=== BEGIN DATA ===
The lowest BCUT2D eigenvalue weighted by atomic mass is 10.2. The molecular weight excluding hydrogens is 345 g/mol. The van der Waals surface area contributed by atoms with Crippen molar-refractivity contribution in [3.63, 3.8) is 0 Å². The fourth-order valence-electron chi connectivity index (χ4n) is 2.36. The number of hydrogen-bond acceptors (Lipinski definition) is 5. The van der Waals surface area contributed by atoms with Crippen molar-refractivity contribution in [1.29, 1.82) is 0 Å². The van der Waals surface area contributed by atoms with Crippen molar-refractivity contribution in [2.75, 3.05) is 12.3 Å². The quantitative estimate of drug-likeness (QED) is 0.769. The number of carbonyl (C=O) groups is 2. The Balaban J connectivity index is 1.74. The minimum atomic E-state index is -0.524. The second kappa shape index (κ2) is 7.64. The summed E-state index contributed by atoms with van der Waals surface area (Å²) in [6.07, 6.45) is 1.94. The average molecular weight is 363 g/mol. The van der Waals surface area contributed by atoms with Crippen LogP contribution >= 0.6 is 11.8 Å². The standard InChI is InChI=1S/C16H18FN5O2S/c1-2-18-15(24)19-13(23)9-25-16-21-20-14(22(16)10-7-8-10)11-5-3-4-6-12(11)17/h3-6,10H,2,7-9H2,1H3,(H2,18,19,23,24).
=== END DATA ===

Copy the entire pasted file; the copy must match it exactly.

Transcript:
The lowest BCUT2D eigenvalue weighted by atomic mass is 10.2. The molecular weight excluding hydrogens is 345 g/mol. The van der Waals surface area contributed by atoms with Crippen molar-refractivity contribution in [3.63, 3.8) is 0 Å². The fourth-order valence-electron chi connectivity index (χ4n) is 2.36. The number of hydrogen-bond acceptors (Lipinski definition) is 5. The van der Waals surface area contributed by atoms with Crippen molar-refractivity contribution in [1.29, 1.82) is 0 Å². The van der Waals surface area contributed by atoms with Crippen molar-refractivity contribution in [2.75, 3.05) is 12.3 Å². The quantitative estimate of drug-likeness (QED) is 0.769. The number of carbonyl (C=O) groups is 2. The Balaban J connectivity index is 1.74. The minimum atomic E-state index is -0.524. The second kappa shape index (κ2) is 7.64. The summed E-state index contributed by atoms with van der Waals surface area (Å²) in [6.07, 6.45) is 1.94. The average molecular weight is 363 g/mol. The van der Waals surface area contributed by atoms with Crippen LogP contribution >= 0.6 is 11.8 Å². The standard InChI is InChI=1S/C16H18FN5O2S/c1-2-18-15(24)19-13(23)9-25-16-21-20-14(22(16)10-7-8-10)11-5-3-4-6-12(11)17/h3-6,10H,2,7-9H2,1H3,(H2,18,19,23,24).